Elimination rules

This topic provides information about elimination rules and the various options for reporting about eliminations.

Elimination transactions are required when a parent legal entity does business with one or more subsidiary legal entities and uses consolidated financial reporting. Consolidated financial statements must include only transactions that occur between the consolidated organization and other entities outside that organizations. Therefore, transactions between legal entities that are part of the same organization must be removed, or eliminated, from the general ledger, so they don't appear on financial reports. There are multiple ways to report about eliminations:

  • An elimination rule can be created and processed in a consolidation or elimination company.
  • Financial reporting can be used to show the eliminations accounts and dimensions on a specific row or column.
  • A separate legal entity can be used to post manual transaction entries to track eliminations.

This topic focuses on elimination rules that are processed in a consolidation or elimination company. You can set up elimination rules to create elimination transactions in a legal entity that is specified as the destination legal entity for eliminations. This destination legal entity is known as the elimination legal entity. Elimination journals can be generated either during the consolidation process or by using an elimination journal proposal. Before you set up elimination rules, you should become familiar with the following terms:

  • Source legal entity – The legal entity where the amounts that are being eliminated were posted.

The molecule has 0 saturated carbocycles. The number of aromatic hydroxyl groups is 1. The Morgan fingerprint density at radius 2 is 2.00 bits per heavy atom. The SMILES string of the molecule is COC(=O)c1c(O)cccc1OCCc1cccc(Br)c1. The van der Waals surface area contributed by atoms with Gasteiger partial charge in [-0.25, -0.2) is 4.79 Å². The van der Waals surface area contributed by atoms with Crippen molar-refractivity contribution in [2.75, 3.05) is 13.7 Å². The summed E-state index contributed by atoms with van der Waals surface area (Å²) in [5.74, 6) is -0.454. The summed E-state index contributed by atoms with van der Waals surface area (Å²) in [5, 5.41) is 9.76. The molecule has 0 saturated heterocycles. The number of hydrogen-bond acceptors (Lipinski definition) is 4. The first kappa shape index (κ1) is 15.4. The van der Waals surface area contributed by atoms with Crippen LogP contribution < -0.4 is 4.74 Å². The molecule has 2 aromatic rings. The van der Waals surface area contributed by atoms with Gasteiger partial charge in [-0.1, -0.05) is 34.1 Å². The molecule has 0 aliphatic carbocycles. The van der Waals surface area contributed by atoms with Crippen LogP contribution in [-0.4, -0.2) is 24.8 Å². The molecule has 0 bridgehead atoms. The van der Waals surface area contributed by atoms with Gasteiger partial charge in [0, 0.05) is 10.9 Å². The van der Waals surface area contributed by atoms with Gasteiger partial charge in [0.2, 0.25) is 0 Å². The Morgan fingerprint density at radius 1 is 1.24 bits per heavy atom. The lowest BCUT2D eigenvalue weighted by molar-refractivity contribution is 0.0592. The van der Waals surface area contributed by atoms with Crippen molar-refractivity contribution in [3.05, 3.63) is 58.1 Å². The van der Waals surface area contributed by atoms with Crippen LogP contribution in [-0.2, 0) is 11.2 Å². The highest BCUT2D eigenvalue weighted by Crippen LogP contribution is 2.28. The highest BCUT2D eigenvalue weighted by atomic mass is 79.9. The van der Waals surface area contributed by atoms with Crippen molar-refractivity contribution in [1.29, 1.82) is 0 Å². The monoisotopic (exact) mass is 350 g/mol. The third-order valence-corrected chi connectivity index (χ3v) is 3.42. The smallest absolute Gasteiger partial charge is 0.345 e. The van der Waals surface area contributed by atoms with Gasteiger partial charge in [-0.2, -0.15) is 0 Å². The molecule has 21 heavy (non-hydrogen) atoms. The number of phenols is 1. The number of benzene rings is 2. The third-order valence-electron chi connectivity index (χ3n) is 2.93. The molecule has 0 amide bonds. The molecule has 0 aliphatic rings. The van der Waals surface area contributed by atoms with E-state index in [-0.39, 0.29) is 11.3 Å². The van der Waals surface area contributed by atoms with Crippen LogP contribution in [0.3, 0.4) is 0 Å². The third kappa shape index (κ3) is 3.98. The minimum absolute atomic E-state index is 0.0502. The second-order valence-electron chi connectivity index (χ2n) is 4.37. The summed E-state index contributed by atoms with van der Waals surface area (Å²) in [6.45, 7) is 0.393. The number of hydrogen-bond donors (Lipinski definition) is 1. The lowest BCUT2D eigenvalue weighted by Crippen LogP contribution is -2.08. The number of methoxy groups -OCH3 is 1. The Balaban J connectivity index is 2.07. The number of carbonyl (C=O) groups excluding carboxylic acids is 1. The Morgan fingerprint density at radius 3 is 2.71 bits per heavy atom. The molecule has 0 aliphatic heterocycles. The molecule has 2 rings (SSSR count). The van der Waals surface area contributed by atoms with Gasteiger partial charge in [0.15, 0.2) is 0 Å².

• Destination legal entity – The legal entity where elimination rules are posted.
  • Elimination legal entity – The legal entity that is specified as the destination legal entity for eliminations.
  • Consolidated legal entity – The legal entity that is created to report financial results for a group of legal entities. The financial data from the legal entities is consolidated into this legal entity, and then a financial report is created by using the combined data.

The following table shows the types of transactions that might have to be eliminated.

Transaction type Example
Sales order entry and invoicing (centralized processing) You sell a product to a customer on behalf of another legal entity in your organization.
Sales order entry (intercompany/intracompany) and invoicing You sell products between legal entities in your organization.
Purchase orders (centralized processing) You purchase inventory, supplies, services, fixed assets, and other products from a vendor on behalf of another legal entity in your organization.
Inventory management (intercompany/intracompany)
  • You transfer one legal entity’s inventory to the fixed assets of another legal entity in your organization.
  • You transfer one legal entity’s inventory to the inventory of another legal entity in your organization.
In-transit inventory tracking You transfer items between warehouses in the same legal entity, but across different geographical sites.